Klarna, the Swedish fintech company offering “buy now pay later” (BNPL) payment, banking, and shopping services, which has more than 90 million users globally, is aiming for 1 million customers in Italy. This was announced yesterday at a press conference by its country manager Italy Francesco Passone.
Founded in 2005, Klarna is a bank since 2017, while also remaining a hi-tech company. It is one of the most valuable private fintech companies globally, with a post-money valuation of $45.6 billion. It has cashed in two rounds this year. One was in June, when Klarna raised $639 million and was led by Softbank’s Vision Fund 2, with participation from investors, already in the capital, Adit Ventures, Honeycomb Asset Management, and WestCap Group.
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The round came only three months after the one of last March of one billion dollars for a valuation of 31 billion, which had already made it the largest fintech in Europe
That round in turn followed one from last September 2020 in which Klarna had collected $650 million from investors, with a valuation of “only” $10.6 billion. Klarna’s investors include Sequoia Capital (an investor since 2010), Dragoneer, Bestseller Group, Permira, Visa, Atomico, Ant Group, Silver Lake, HMI Capital, TCV, US department store group Macy’s, Commonwealth Bank of Australia, Northzone, Singapore’s sovereign wealth fund GIC, BlackRock and HMI. Other rounds will probably follow, as “a company growing at our pace will need capital, but we don’t have targets in terms of date or amount,” said the Italy country manager.
Klarna landed in Italy in October 2020, launching with H&M and Michael Kors the “Paga in 3 installments” solution, which allows consumers to pay for their purchases in three interest-free installments. In a year of activity, Klarna has partnered with over 1,200 international and Italian brands, including Diesel, Furla, Geox, Pittarosso, and the brands of the Teddy Group (Terranova, Calliope, Rinascimento). The Swedish fintech in Italy has 750 thousand consumers and 1,200 merchants. In addition, Klarna has inaugurated a tech hub in Milan, bringing the staff from 10 to 150 people, with the goal of reaching 200 in the coming months. “Milan is a global product development center, so we aim to enter the social fabric of the city, both on the technical and business side,” Passone pointed out. He added: “We’re looking at Italy on three fronts: product launches for Italian consumers; partnerships with Italian merchants signed by Klarna’s Milan team; and future partnerships and acquisitions, as part of a broader investment plan in Milan.”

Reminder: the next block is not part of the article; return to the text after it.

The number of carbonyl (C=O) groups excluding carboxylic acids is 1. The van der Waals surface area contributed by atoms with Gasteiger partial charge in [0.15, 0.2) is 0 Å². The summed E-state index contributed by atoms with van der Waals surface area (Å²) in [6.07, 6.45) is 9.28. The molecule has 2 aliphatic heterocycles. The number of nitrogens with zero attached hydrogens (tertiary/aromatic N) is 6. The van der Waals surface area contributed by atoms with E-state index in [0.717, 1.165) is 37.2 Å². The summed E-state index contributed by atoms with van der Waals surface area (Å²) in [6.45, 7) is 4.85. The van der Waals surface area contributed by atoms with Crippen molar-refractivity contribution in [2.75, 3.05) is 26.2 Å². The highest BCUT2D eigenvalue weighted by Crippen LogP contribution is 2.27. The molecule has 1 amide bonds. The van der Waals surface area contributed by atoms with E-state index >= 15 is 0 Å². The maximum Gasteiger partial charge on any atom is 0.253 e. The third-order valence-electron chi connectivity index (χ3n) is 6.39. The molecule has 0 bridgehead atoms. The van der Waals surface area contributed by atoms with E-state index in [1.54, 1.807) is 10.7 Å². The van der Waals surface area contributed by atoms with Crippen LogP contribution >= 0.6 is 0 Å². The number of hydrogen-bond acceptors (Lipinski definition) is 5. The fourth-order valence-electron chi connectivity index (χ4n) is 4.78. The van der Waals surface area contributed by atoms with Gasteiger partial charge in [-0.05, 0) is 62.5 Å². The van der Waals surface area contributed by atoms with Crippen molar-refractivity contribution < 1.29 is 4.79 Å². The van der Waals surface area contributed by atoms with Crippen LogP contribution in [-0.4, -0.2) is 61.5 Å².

Recall that the Swedish fintech acquired in February 2020 the Italian fintech scaleup Moneymour, which specializes in online expense installment services conducted by individuals, acting as a technical service provider for banks and thus enabling instant loans for online purchases (see other BeBeez article). As for Klarna’s next moves in Italy, Passone said, “We are planning targets for 2022. We expect 3-digit growth in customers and business partners. Sooner or later we will also target large retailers, as we already work with supermarket chains in Sweden. But to do this well, we will first have to enrich the services we offer to consumers.”
Globally, Klarna has more than 4 thousand employees and more than 250,000 retailers, including H&M, IKEA, Expedia Group, Samsung, ASOS, Peloton, Abercrombie & Fitch, Nike, Dyson, and AliExpress. The Swedish fintech is used by 90 million users worldwide, while over 150,000 have downloaded the fintech’s all-in-one shopping app and more than 41,000 actively use it every month. Active in 17 countries, Klarna is expected to open its Lisbon office in the coming days.
Finally, the Swedish fintech company also presented The State of Smoooth: Christmas 2021 in Italy study, based on research conducted on more than 1,000 Italians and Klarna’s proprietary data from insights into its 90 million users globally. According to the study, 3 in 10 Italians plan to start buying Christmas gifts before December to take advantage of discounts during Black Friday. 24% also plan to spend more than in 2020, with the youngest generations (Generation Y and Z) planning the highest budgets, with an average of $548 (€471). Nearly half of Italians (47%) will make most of their purchases online, while 37% will take advantage of shipping and fast delivery options. In general, however, it is those who buy online who plan to spend more: on average 16% more than those who prefer physical stores. Not only that. Often, those who spend more do so because they have flexible and personalized payment options, which allow for better money management in the short term, thus optimizing spending power.
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First published in Be Beez, a third-party contributor translated and adapted the article from the original. In case of discrepancy, the original will prevail.
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